"My mum was diagnosed with mental health problems when I was 16. I found it hard to cope and would leave home to stay with friends or sleep rough. An outreach worker from the Whitechapel found me, they helped me deal with what was going on at home, they put me in touch with organisations who could help me and my mum. I'll always be grateful for that."
"My name is Keith and I have been in contact with the Whitechapel Centre for the last eighteen months. My first experience with the centre was when I was homeless and sleeping in the city centre. A woman from the Big Issue told me they could help, and arranged for me to attend the day centre on Langsdale St.
The support and kindness I got at the centre was of great help to me at a very difficult and stressful time. The staff were very understanding of my situation, and easy to talk to. The staff helped me get off the streets into a nice hostel almost straight away. I was happy to be off the streets and I started to get help for my mental health problems. The centre also arranged for me to be brought to medical and other appointments regarding housing. I was also put into touch with other agencies that could help me with the situation I was in.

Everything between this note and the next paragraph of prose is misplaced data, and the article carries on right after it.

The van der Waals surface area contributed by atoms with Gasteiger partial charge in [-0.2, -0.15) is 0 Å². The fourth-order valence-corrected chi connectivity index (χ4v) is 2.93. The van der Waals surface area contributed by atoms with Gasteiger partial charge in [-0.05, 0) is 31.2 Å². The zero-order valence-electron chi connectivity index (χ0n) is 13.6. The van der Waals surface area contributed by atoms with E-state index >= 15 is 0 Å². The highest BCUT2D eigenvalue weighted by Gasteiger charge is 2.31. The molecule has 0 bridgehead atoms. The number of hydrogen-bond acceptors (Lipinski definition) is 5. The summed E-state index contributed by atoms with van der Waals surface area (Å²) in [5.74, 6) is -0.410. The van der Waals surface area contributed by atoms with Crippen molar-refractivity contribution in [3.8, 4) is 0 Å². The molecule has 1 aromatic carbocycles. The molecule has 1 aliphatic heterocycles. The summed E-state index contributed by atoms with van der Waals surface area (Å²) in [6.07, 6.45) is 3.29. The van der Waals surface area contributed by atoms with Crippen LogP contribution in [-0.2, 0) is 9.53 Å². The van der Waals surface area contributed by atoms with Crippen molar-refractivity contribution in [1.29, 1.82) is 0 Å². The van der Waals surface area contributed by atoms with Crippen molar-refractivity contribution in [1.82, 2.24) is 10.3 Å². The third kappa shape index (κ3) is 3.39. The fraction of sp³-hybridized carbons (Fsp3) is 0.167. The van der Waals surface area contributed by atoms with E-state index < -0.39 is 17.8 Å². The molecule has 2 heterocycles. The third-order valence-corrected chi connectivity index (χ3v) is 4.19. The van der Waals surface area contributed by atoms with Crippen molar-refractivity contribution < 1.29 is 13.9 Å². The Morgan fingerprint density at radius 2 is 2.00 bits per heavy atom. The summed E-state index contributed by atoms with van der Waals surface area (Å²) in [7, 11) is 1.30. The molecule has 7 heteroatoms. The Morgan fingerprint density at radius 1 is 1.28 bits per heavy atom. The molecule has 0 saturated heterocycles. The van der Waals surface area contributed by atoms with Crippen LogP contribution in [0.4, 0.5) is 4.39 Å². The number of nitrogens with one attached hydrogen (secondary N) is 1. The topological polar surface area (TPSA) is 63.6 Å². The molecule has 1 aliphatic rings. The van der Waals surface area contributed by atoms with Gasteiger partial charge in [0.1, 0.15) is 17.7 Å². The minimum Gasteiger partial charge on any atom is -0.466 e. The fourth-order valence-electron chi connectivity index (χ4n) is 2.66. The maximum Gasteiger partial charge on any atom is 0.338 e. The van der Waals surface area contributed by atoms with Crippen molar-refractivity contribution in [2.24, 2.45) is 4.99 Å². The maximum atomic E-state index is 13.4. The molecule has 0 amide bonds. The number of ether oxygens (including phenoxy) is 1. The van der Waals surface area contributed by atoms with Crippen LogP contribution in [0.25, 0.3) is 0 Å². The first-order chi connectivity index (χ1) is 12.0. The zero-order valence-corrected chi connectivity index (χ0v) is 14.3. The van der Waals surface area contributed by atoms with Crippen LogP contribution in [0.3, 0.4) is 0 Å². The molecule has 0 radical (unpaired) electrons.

After a few months I was able to move into my own flat, and the Whitechapel centre helped me any way it could to make that move. I was accepted onto the Whitechapel resettlement programme which helped me make the move from the hostel to my permanent address. I was helped by my support worker Gary in arranging my flat and his assistance has been most helpful in making everything run as smoothly as possible. Without the help and support of Gary and his team I would have been still on the streets and for want of a better word 'lost'.
The Whitechapel team makes a real difference to people like me who would otherwise be forgotten about. I cannot thank them enough for all the support they gave, and continue to give to me."
"I suppose I'm not what you would consider homeless, I live in sheltered accommodation and am a widow. I didn't really notice but I became quite withdrawn over the years.
Meeting Whitechapel through the floating support programme helped me to re-discover myself and regain the confidence I'd lost. I'm involved more around my building and I'm much happier. I know, if I need them, I can rely on Whitechapel."